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Cleveland Browns apply to move to L.A.

The tale is satire, but uncovers important history

Browns fans apply to move team to L.A. Possible subhead: The tale is satire, but uncovers important history

Andy Borowitz, who composes hilarious satire for the New Yorker magazine, writes that fans of the hapless Cleveland Browns football team have filed to move the organization to Los Angeles. The team just completed its 15th losing season out of 17.

"The Browns' owner, Jimmy Haslam, said he was unaware when he purchased the team that the city's fans could unilaterally relocate it," pens Borowitz. Haslam admits he has a lot to learn.

The faux application stipulates that the team can never return to Cleveland. The fans are lobbying city council to demolish the team's stadium. "Only then can the healing begin," says a spokesman for the long-suffering fans.

Borowitz doesn't mention (and may not know) that in 1946 the Cleveland Rams of the National Football League moved to Los Angeles, becoming the Los Angeles Rams. Competition from the Cleveland Browns of the new All-American Football Conference was one reason for the move. (Later, the Rams moved to St. Louis and now its owner wants to move it back to L.A.)

The Rams' 1946 move to L.A. was historic. At the time, the National Football League did not allow African-Americans to play. A precondition to the Rams getting a lease in the L.A. Coliseum was that at least one African-American would be on the team. The Rams agreed, ending racial segregation in the National Football League.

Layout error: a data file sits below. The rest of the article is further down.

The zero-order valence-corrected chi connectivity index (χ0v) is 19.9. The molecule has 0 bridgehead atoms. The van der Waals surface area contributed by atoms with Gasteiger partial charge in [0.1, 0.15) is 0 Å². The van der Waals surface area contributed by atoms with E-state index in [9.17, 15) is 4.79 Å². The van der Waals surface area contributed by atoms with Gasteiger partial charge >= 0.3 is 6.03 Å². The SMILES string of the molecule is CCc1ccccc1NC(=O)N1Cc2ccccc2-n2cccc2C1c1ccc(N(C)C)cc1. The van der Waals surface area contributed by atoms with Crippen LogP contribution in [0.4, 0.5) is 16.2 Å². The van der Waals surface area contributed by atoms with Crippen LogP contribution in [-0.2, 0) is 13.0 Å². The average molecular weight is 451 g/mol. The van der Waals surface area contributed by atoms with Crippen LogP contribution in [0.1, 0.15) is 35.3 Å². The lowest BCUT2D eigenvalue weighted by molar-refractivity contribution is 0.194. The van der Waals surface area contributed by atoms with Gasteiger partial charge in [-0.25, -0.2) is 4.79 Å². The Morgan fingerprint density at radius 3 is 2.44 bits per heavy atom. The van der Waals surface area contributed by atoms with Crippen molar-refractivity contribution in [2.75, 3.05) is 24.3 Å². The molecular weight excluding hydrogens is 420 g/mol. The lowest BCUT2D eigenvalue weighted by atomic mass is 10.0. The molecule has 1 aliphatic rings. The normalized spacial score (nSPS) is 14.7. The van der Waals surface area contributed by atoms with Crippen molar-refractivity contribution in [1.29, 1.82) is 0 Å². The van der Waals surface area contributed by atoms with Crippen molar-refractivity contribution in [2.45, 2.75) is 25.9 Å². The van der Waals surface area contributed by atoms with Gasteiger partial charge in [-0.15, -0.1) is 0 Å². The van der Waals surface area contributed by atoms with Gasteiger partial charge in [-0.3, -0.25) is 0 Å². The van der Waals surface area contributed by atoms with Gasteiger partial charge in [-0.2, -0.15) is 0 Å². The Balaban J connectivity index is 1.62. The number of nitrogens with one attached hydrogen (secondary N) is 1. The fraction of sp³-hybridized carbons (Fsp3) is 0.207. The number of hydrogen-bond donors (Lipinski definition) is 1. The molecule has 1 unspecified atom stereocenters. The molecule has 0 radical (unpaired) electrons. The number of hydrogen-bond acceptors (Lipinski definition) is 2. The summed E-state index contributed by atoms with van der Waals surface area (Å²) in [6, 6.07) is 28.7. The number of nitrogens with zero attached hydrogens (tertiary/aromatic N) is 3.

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Browns fans apply to move team to L.A. Possible subhead: The tale is satire, but uncovers important history

Andy Borowitz, who composes hilarious satire for the New Yorker magazine, writes that fans of the hapless Cleveland Browns football team have filed to move the organization to Los Angeles. The team just completed its 15th losing season out of 17.

"The Browns' owner, Jimmy Haslam, said he was unaware when he purchased the team that the city's fans could unilaterally relocate it," pens Borowitz. Haslam admits he has a lot to learn.

The faux application stipulates that the team can never return to Cleveland. The fans are lobbying city council to demolish the team's stadium. "Only then can the healing begin," says a spokesman for the long-suffering fans.

Borowitz doesn't mention (and may not know) that in 1946 the Cleveland Rams of the National Football League moved to Los Angeles, becoming the Los Angeles Rams. Competition from the Cleveland Browns of the new All-American Football Conference was one reason for the move. (Later, the Rams moved to St. Louis and now its owner wants to move it back to L.A.)

The Rams' 1946 move to L.A. was historic. At the time, the National Football League did not allow African-Americans to play. A precondition to the Rams getting a lease in the L.A. Coliseum was that at least one African-American would be on the team. The Rams agreed, ending racial segregation in the National Football League.

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